I screamed my first Hello World! in a C# console when I was a high school junior in 2014. I've used it to power different undertakings since then.
|MattBots||Currently in development, MattBots will be a game-based learning application that will stimulate early childhood mathematical thinking. Powered by Unity3D. Excerpts of source code, website, .|
|Micro-SQL Prototype||The program is a prototype of a Database Management System (DBMS) that allows to manage data structures on a personalized fashion. Source code (Github).|
Other Relevant Project(s):
|2D UFO Unity Game||Although initially based on one of the official tutorials of Unity Technologies, I have adapted this project to my desires and implemented additional functionalities and features. Source code (Github).|
Java for Android Development
I wanted to build native Android apps, so I learned Java. Hence, there would be no point on listing Java without emphasizing Android development.
|Applied CS with Android||I facilitated Android-games workshops at my school based on
lesson plans from Google Education.
I'm the vice chair of the ACM (Association for Computing Machinery)
student chapter at my school,
and we managed to receive funding for doing so.
I had to develop myself the projects that would be used, prior to running each workshop. Such source code may be found here (Github).
In addition, some journalism of the experience may be founde here. (Github Webpage)
Other Relevant Project(s):
|Device Tracker||I used Firebase Realtime Databases to track the location of mobile devices through the Google Maps API (I was trying to build something like Uber eats). Work was heavily in progress when I stopped (summer ended).
I may recommend to dive into these classes, which are very well commented and evidence what I learned to implement effectively, if the reader wants to take a look.
Currently, downloading the app is pointless since authentication is required (may do something about it in the future, although I'd prefer to start again and refactor some aspects of the app mechanics). Source code (Github).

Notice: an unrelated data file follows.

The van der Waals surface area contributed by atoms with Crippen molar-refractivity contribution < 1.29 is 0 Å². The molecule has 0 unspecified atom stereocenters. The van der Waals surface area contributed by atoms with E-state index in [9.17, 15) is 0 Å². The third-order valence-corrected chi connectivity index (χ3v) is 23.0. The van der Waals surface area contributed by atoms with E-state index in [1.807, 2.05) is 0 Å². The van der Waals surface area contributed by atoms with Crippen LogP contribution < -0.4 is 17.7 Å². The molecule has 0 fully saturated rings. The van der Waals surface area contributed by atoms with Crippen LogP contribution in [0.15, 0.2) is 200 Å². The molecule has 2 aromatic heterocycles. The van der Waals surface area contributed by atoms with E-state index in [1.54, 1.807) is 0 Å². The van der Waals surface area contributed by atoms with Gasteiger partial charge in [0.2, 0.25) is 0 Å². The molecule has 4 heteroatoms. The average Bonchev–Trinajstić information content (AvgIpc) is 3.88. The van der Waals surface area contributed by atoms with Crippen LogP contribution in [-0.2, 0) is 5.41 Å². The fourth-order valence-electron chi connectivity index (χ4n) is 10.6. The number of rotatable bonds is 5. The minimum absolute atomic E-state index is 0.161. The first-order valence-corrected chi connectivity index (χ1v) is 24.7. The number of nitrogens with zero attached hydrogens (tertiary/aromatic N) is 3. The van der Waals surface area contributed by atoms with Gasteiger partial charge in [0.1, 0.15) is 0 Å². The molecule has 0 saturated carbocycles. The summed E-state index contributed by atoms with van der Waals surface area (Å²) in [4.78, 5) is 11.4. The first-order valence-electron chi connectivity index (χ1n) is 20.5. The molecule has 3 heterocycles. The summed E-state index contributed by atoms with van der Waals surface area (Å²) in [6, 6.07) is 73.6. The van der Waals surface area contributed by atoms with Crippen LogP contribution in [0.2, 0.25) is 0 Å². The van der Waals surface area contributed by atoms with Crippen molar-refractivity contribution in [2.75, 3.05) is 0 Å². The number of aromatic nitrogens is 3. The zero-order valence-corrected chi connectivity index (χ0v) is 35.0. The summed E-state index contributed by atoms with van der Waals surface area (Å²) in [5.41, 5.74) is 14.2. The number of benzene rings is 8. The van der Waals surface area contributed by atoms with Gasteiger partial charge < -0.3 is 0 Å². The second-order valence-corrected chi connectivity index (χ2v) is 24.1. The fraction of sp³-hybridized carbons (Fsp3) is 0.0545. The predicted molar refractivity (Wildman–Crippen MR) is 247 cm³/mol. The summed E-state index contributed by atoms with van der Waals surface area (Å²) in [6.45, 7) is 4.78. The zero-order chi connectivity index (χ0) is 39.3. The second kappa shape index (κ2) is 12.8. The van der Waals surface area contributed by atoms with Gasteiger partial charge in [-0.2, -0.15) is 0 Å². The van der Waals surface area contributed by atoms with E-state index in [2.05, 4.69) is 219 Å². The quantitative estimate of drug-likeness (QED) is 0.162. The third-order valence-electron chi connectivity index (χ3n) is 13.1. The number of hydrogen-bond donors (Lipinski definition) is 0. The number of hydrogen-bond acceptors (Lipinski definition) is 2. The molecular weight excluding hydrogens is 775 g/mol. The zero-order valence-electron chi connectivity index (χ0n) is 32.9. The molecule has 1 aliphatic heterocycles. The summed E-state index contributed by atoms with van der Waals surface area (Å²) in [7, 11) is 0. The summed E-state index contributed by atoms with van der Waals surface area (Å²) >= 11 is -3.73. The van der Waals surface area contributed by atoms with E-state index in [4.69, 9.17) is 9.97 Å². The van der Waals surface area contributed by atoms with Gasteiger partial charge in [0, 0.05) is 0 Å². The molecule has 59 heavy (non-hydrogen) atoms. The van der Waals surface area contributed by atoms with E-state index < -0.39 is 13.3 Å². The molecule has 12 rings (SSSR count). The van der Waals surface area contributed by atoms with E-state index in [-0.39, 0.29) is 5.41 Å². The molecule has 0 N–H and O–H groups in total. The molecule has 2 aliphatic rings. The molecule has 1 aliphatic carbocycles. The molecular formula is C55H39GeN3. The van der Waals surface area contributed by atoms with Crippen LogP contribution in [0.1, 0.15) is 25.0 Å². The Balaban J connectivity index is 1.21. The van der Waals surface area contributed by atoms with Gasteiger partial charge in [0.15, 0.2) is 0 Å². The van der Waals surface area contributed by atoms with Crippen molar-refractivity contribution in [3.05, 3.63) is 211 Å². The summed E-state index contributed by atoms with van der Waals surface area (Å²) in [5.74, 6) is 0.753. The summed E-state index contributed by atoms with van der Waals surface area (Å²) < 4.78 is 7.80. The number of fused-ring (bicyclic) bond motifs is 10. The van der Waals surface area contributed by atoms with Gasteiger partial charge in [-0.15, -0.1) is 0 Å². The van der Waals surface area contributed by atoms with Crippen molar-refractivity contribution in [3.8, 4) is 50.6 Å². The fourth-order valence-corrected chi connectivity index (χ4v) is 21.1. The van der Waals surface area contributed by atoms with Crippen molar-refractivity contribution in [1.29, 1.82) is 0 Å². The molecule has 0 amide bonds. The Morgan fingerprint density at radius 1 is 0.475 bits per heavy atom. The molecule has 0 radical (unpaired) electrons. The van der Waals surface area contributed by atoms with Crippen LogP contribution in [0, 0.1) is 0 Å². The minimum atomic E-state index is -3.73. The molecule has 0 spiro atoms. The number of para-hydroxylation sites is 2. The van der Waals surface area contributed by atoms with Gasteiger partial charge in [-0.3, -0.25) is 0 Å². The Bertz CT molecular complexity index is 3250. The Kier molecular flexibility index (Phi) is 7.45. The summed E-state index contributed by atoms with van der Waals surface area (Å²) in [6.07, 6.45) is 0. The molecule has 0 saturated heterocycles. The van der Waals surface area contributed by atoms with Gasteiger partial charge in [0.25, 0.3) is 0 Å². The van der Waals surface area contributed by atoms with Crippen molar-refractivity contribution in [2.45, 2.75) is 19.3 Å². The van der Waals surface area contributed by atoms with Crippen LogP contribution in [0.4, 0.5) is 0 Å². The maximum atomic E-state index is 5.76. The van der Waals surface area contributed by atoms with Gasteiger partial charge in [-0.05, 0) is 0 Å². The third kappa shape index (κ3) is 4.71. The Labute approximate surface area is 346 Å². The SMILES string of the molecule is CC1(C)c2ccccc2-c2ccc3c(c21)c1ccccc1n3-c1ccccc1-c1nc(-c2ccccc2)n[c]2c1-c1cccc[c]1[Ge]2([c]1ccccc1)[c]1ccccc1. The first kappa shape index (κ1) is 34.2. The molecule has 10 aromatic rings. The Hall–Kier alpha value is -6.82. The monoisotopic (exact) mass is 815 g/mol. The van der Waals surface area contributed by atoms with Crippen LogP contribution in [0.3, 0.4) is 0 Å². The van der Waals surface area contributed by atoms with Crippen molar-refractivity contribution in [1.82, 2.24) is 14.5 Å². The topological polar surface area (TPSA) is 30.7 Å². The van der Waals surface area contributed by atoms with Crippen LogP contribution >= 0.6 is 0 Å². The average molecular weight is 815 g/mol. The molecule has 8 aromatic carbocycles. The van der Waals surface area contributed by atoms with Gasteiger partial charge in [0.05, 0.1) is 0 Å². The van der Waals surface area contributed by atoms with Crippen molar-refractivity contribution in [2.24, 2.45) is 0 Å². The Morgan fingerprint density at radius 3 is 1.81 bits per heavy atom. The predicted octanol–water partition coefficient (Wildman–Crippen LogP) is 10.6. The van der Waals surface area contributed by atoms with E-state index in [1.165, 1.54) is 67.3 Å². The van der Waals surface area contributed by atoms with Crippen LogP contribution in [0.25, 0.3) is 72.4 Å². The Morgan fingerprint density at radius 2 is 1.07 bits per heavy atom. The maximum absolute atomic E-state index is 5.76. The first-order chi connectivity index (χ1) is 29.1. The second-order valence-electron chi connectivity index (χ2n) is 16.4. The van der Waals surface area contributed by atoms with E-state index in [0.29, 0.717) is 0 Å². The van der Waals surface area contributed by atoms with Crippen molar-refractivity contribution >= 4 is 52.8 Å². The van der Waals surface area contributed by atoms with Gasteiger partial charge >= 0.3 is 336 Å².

During my time at Universidad Rafael Landivar in Guatemala, I largely used C++ to tackle some projects.
|Graph Isomorphism Project||Program that takes two graphs as input and returns wheter there is an isomorphism function that matches them (whether they're equivalent). The Data Structure was built from the ground up (no single library for modeling graphs was used). Full algorithm implementation was made on C++. Source code (Github).|
|Distributed Servers System Simulator||The program is a simulation of a System of Distributed Servers. The idea: To attend as many requests as quickly as possible with the available computational resources. Source code (Github).|
|Differentiator||The program is a differentiator of mathematical functions implemented by the use of binary trees. Since binary trees (expression binary trees) may give the hierarchy of an algebraic expression, it is possible to recursivitely differentiate each node by applying the respective differentiation rule to the root, and consequently to each node of the tree. Source code (Github).|
More specifically, I'm experienced in AJAX approaches to web development; Node.js; jQuery; and React. I have also implemented Node.js servers in Google App Engine in the past, which I have connected to Google Cloud Datastore and Google Cloud Storage.
|Constantine||In collaboration with @henryhill, I've been recently working on Constantine: "a leaflet-based web application which showcases an interactive historical narrative. Constantine is built with Scry, a technology which visualizes the causal linkage between historical events, which can then be explored at the discretion of the user."" My contribution has focused on the backend, where I've worked on implementing the communication with Google Cloud Datastore through a Node.js server. Source code (Github).|
Since I transferred to Minerva Schools at KGI, Python has been one of the languages I've used the most in my academics - which include facilitating weekly one-hour Structured Study Sessions to help classmates with their Python coding skills.
|Couning Bloom Filter||Originally a college assignment for my class in algorithms during my sophomore year, this is an introduction and implementation of a counting bloom filter. Source code (Github)|
|Titanic Survivors Data Analyses||Statistical analyses (e.g., significance tests, Bayesian inferences, etc.) performed in a data set containing information about the passengers in the Titanic disaster of 1912. Source code (Github)|
Experienced with non-parametric statistical methods (i.g., “Machine Learning”) on the context of both predictive and causal inference; knowledgeable on matching methods for causal inference, such as Genetic Matching, using the R software environment
|Raiders of the Lost Function||Researched enhancements to GenMatch in the Matching package for R. Devised two original alternative loss functions that aim to enhance the optimization procedure of the GenMatch function in the Matching package for R. Replicated the setting and used the same example data sets as by Diamond & Sekhon (2013) to assess the performance of our original loss functions against the default. One of the original loss functions consistently showed encouraging results. Source code (Github)|